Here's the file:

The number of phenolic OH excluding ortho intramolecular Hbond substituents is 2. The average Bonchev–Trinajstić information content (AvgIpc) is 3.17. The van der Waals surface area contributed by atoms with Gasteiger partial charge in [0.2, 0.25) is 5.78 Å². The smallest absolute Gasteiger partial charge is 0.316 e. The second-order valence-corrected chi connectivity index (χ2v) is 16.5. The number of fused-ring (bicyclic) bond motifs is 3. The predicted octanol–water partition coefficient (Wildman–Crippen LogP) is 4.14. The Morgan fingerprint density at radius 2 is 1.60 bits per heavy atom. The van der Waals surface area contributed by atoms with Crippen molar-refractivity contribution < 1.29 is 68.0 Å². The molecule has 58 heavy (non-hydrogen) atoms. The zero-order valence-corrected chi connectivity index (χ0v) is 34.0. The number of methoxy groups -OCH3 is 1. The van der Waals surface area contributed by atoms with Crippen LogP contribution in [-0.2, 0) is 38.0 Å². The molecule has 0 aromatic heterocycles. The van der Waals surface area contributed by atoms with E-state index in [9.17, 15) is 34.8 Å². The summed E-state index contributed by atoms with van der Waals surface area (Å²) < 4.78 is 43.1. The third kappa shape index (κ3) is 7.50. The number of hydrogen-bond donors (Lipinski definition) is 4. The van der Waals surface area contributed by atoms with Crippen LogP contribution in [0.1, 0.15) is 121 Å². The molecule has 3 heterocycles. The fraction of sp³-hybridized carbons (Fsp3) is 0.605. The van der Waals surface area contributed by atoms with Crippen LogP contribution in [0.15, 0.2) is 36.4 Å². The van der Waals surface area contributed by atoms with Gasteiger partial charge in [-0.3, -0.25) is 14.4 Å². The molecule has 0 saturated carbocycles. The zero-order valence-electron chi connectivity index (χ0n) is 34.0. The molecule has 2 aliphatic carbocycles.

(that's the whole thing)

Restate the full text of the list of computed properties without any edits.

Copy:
The number of phenolic OH excluding ortho intramolecular Hbond substituents is 2. The average Bonchev–Trinajstić information content (AvgIpc) is 3.17. The van der Waals surface area contributed by atoms with Gasteiger partial charge in [0.2, 0.25) is 5.78 Å². The smallest absolute Gasteiger partial charge is 0.316 e. The second-order valence-corrected chi connectivity index (χ2v) is 16.5. The number of fused-ring (bicyclic) bond motifs is 3. The predicted octanol–water partition coefficient (Wildman–Crippen LogP) is 4.14. The Morgan fingerprint density at radius 2 is 1.60 bits per heavy atom. The van der Waals surface area contributed by atoms with Crippen molar-refractivity contribution < 1.29 is 68.0 Å². The molecule has 58 heavy (non-hydrogen) atoms. The zero-order valence-corrected chi connectivity index (χ0v) is 34.0. The number of methoxy groups -OCH3 is 1. The van der Waals surface area contributed by atoms with Crippen LogP contribution in [-0.2, 0) is 38.0 Å². The molecule has 0 aromatic heterocycles. The van der Waals surface area contributed by atoms with E-state index in [9.17, 15) is 34.8 Å². The summed E-state index contributed by atoms with van der Waals surface area (Å²) < 4.78 is 43.1. The third kappa shape index (κ3) is 7.50. The number of hydrogen-bond donors (Lipinski definition) is 4. The van der Waals surface area contributed by atoms with Crippen LogP contribution in [0.1, 0.15) is 121 Å². The molecule has 3 heterocycles. The fraction of sp³-hybridized carbons (Fsp3) is 0.605. The van der Waals surface area contributed by atoms with Crippen LogP contribution in [0.15, 0.2) is 36.4 Å². The van der Waals surface area contributed by atoms with Gasteiger partial charge in [-0.3, -0.25) is 14.4 Å². The molecule has 0 saturated carbocycles. The zero-order valence-electron chi connectivity index (χ0n) is 34.0. The molecule has 2 aliphatic carbocycles.